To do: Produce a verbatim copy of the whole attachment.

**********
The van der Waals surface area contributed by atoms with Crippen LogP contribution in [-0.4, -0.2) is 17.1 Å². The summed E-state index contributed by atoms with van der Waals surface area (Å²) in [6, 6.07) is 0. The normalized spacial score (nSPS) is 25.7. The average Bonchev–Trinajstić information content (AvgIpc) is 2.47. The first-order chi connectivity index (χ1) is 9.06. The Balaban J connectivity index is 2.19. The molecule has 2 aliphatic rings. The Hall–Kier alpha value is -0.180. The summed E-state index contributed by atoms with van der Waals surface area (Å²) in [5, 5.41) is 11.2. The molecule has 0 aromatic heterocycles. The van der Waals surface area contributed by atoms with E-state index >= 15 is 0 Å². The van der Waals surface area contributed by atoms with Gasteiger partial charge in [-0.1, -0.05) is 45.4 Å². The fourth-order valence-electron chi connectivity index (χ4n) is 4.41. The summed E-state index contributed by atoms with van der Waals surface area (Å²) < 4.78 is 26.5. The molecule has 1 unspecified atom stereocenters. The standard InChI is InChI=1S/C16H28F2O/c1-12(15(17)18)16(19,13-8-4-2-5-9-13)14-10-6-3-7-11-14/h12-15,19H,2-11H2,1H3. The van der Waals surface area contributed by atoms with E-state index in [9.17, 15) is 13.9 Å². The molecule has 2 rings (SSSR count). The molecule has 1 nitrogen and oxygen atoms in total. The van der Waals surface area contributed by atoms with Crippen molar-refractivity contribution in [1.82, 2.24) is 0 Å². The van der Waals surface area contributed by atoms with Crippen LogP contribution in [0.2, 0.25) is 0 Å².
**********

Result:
The van der Waals surface area contributed by atoms with Crippen LogP contribution in [-0.4, -0.2) is 17.1 Å². The summed E-state index contributed by atoms with van der Waals surface area (Å²) in [6, 6.07) is 0. The normalized spacial score (nSPS) is 25.7. The average Bonchev–Trinajstić information content (AvgIpc) is 2.47. The first-order chi connectivity index (χ1) is 9.06. The Balaban J connectivity index is 2.19. The molecule has 2 aliphatic rings. The Hall–Kier alpha value is -0.180. The summed E-state index contributed by atoms with van der Waals surface area (Å²) in [5, 5.41) is 11.2. The molecule has 0 aromatic heterocycles. The van der Waals surface area contributed by atoms with E-state index >= 15 is 0 Å². The van der Waals surface area contributed by atoms with Gasteiger partial charge in [-0.1, -0.05) is 45.4 Å². The fourth-order valence-electron chi connectivity index (χ4n) is 4.41. The summed E-state index contributed by atoms with van der Waals surface area (Å²) < 4.78 is 26.5. The molecule has 1 unspecified atom stereocenters. The standard InChI is InChI=1S/C16H28F2O/c1-12(15(17)18)16(19,13-8-4-2-5-9-13)14-10-6-3-7-11-14/h12-15,19H,2-11H2,1H3. The van der Waals surface area contributed by atoms with E-state index in [9.17, 15) is 13.9 Å². The molecule has 2 rings (SSSR count). The molecule has 1 nitrogen and oxygen atoms in total. The van der Waals surface area contributed by atoms with Crippen molar-refractivity contribution in [1.82, 2.24) is 0 Å². The van der Waals surface area contributed by atoms with Crippen LogP contribution in [0.2, 0.25) is 0 Å².